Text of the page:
I realised that people take you more seriously if you add a tidbit to a conversation about the contemporary schooling system, how shitty Trump is, or something else smart, funny, and agreeable.

I got a little less interesting in conversation. On Saturday night I went to a party and all I could do was talk about how I wanted to start a Gossip Girl-style blog about London’s bourgeois youth, or the fact I’d re-remembered the genius story of #susanalbumparty (google it). Not only could I not discuss current events, I also found myself genuinely less confident in engaging in conversation about them. What I did realise is that there’s certainly a major cultural cachet in being able to reel off opinions aided by left-wing journos, and that people will take you more seriously if you can add a tidbit to a conversation about the contemporary schooling system, how shitty Trump is, or something else smart, funny and agreeable. But that’s not rocket science: it’s an incredibly privileged thing to be able to pick, choose and assess news and its sources critically, and then talk about it.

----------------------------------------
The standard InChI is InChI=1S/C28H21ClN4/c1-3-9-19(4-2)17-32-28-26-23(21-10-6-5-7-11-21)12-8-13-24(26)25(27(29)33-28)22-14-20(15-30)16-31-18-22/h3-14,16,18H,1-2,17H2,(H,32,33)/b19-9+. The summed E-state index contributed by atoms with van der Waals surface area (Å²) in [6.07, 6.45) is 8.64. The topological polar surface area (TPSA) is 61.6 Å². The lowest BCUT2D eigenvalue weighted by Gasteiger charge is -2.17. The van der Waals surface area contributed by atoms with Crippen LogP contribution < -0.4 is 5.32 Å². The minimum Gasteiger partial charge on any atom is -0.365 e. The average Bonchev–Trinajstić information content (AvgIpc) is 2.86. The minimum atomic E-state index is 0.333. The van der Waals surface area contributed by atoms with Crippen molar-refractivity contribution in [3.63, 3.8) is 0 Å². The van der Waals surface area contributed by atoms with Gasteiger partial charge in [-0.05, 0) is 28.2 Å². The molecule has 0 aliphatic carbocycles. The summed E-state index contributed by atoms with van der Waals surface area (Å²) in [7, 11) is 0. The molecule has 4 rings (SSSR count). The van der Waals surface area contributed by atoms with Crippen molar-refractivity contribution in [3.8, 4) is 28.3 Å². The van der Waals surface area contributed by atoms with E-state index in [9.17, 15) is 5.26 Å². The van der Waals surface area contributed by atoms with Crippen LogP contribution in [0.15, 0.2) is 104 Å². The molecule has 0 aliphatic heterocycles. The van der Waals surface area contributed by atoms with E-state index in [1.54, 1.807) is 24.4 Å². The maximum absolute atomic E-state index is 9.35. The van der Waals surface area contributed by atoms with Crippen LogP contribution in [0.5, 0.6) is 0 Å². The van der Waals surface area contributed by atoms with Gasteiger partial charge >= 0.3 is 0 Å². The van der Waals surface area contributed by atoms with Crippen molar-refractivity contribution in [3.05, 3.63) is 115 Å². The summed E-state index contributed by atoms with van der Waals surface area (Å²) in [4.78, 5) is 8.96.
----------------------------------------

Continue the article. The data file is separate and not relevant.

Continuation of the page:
After a week I felt less engaged – in fact, totally unengaged – which was genuinely quite disempowering. I felt like I was aware that there was a whole plethora of issues being reported on, and a subsequent guilt that it was my privilege to look away. I wanted to know if quitting the media made others feel guilty, too. I decided to connect with some people who choose actively to avoid any form of news or media, to see if a long-term abstinence was any different.
“I avoid the news because I get obsessed by it and it is easy to see the world as utterly bleak,” confessed Ally. “It was March 2014, flight MH370 had disappeared. I spent days on end on the satellite images trying to find it. I got really freaked out. That year I also started CBT for my anxiety disorder. I decided to effectively ban myself from reading the free papers on the tube and unsubscribed from BBC breaking news updates, etc. I still avoid it as a self-preservation thing and I am happy with my decision.”